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Burt Tolerton ’38

Burt Tolerton ’38, October 27, 2001, in California, from complications due to a heart condition. Burt entered Reed as a sophomore and studied for two years with a growing interest in anthropology. His decision to major in the subject—unavailable at Reed at the time—led him to Stanford University. He met and married Caroline Locke in 1939; they separated in 1941. That fall, Tolerton was an assistant editor for Gotham Press in New York City, after which he returned to California to work for the Farm Security Administration. A skiing injury prior to World War II prevented him from serving in active duty; instead he worked in the shipyards as a burner. From 1943 to 1944, he attended the University of California, Berkeley, doing graduate studies in anthropology, and had a job driving a railway express. In 1945 he transferred to Columbia University, where he met his second wife, Margo. After their marriage in 1947, they traveled to Micronesia, where Burt had been appointed to a Coordinated Investigation of Micronesian Anthropology field position, sponsored by the Office of Naval Research and the National Academy of Sciences. Simultaneously he fulfilled requirements for a master’s degree from Columbia University and a PhD, with the exception of completing his thesis. In 1949, at the conclusion of the position, the couple divorced, and Burt returned to California and built a home at Big Sur. He later lived with Betty Hirshfield in Kensington, California. They studied painting and Tolerton studied Chinese language, writing, and piano. They also traveled frequently, until her health required that she live with assisted care in a rest home. He continued to live in Kensington on his own. Although he did not become an anthropologist, anthropologists were among his friends, including Margaret Mead, whom he met through his second wife; Hotense Powder-Maker; and David French ’39 [anthropology & linguistics 1947–88]. He also enjoyed the company of scientists, artists, dancers, and writers. Burt supported organizations dedicated to preserving the environment, such as the Earth Justice Legal Defense Fund. Carolyn Bilderback ’38, classmate and lifelong friend, supplied the details for this obituary, including this excerpt from one of his letters: "Coming up from Big Sur first on the coast and then purling along the four truly freeway lanes of 280, steering gently up and down around the hills above the bay and with an enthralling sky-very like hammered sheets of platinum retrieved with burnished gold. And proceeding still northward changing into orange darkening into soft roseate coils lit against the same translucent and green cast cerulean blue that the 12th to 16th century Italians, etc., achieved with their multiple layering. All this uplifted from the beginning with the glorious sound of Tristan and Isolde!"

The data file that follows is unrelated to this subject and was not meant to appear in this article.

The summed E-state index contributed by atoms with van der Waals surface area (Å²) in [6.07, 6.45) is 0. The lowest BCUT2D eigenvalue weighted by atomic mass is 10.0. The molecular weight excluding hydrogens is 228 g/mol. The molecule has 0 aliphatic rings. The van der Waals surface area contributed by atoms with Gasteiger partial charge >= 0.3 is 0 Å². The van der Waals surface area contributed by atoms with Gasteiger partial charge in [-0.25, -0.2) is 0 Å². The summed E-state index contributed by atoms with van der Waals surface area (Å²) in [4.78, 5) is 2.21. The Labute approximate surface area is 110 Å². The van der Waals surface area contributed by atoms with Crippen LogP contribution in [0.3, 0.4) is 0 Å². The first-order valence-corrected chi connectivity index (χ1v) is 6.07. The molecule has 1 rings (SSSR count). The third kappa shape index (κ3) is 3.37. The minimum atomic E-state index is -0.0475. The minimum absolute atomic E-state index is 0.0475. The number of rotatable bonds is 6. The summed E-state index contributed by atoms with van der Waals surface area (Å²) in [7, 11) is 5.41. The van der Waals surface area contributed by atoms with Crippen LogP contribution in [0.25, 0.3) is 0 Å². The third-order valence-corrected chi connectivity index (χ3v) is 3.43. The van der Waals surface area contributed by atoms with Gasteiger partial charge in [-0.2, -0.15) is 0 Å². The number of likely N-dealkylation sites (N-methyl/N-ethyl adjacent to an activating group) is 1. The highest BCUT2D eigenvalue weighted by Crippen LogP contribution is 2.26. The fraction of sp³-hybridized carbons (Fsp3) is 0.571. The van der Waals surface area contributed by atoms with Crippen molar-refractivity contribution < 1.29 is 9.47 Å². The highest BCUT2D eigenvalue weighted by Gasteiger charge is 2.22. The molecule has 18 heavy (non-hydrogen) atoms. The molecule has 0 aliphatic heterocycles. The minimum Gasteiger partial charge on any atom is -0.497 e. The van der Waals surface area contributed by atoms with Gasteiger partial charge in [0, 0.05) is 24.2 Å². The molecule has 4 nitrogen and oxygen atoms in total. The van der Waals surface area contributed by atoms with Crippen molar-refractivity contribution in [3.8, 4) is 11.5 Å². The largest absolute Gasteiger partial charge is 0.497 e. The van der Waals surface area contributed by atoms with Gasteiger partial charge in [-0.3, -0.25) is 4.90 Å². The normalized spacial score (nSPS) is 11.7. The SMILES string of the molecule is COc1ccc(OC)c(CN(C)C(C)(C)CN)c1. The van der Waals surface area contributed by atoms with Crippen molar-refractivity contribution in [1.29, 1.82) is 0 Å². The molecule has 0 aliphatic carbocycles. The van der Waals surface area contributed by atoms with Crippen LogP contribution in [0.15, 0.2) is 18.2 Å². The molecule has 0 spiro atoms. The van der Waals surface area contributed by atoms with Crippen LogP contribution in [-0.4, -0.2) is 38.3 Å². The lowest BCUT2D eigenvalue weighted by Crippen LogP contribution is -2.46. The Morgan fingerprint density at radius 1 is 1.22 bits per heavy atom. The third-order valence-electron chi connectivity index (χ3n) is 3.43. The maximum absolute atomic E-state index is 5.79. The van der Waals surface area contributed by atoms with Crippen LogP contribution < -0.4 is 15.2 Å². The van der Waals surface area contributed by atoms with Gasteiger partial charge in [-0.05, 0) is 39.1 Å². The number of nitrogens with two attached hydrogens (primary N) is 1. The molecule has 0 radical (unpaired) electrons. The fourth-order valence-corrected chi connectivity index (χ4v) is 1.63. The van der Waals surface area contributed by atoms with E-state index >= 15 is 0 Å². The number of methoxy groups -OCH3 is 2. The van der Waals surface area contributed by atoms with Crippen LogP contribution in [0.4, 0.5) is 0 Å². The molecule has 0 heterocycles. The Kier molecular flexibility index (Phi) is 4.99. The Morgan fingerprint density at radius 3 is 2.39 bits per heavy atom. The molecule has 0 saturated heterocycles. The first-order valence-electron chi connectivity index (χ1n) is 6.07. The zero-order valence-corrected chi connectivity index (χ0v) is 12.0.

Appeared in Reed magazine: February 2004

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